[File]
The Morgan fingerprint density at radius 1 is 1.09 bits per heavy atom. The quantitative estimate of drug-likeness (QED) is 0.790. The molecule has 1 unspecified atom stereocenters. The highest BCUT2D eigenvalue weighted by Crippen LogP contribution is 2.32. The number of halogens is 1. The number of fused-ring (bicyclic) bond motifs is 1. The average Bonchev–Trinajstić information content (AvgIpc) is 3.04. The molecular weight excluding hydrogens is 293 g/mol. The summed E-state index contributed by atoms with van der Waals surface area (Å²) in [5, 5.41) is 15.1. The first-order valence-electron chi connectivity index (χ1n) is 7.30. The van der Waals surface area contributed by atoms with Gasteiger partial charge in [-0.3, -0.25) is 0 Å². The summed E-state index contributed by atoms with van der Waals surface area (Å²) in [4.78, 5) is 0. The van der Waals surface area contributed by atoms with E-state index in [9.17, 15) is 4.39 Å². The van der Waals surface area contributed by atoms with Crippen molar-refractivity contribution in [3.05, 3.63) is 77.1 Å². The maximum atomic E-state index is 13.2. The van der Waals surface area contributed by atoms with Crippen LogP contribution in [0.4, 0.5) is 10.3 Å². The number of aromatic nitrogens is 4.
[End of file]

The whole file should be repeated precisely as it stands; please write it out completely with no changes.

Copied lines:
The Morgan fingerprint density at radius 1 is 1.09 bits per heavy atom. The quantitative estimate of drug-likeness (QED) is 0.790. The molecule has 1 unspecified atom stereocenters. The highest BCUT2D eigenvalue weighted by Crippen LogP contribution is 2.32. The number of halogens is 1. The number of fused-ring (bicyclic) bond motifs is 1. The average Bonchev–Trinajstić information content (AvgIpc) is 3.04. The molecular weight excluding hydrogens is 293 g/mol. The summed E-state index contributed by atoms with van der Waals surface area (Å²) in [5, 5.41) is 15.1. The first-order valence-electron chi connectivity index (χ1n) is 7.30. The van der Waals surface area contributed by atoms with Gasteiger partial charge in [-0.3, -0.25) is 0 Å². The summed E-state index contributed by atoms with van der Waals surface area (Å²) in [4.78, 5) is 0. The van der Waals surface area contributed by atoms with E-state index in [9.17, 15) is 4.39 Å². The van der Waals surface area contributed by atoms with Crippen molar-refractivity contribution in [3.05, 3.63) is 77.1 Å². The maximum atomic E-state index is 13.2. The van der Waals surface area contributed by atoms with Crippen LogP contribution in [0.4, 0.5) is 10.3 Å². The number of aromatic nitrogens is 4.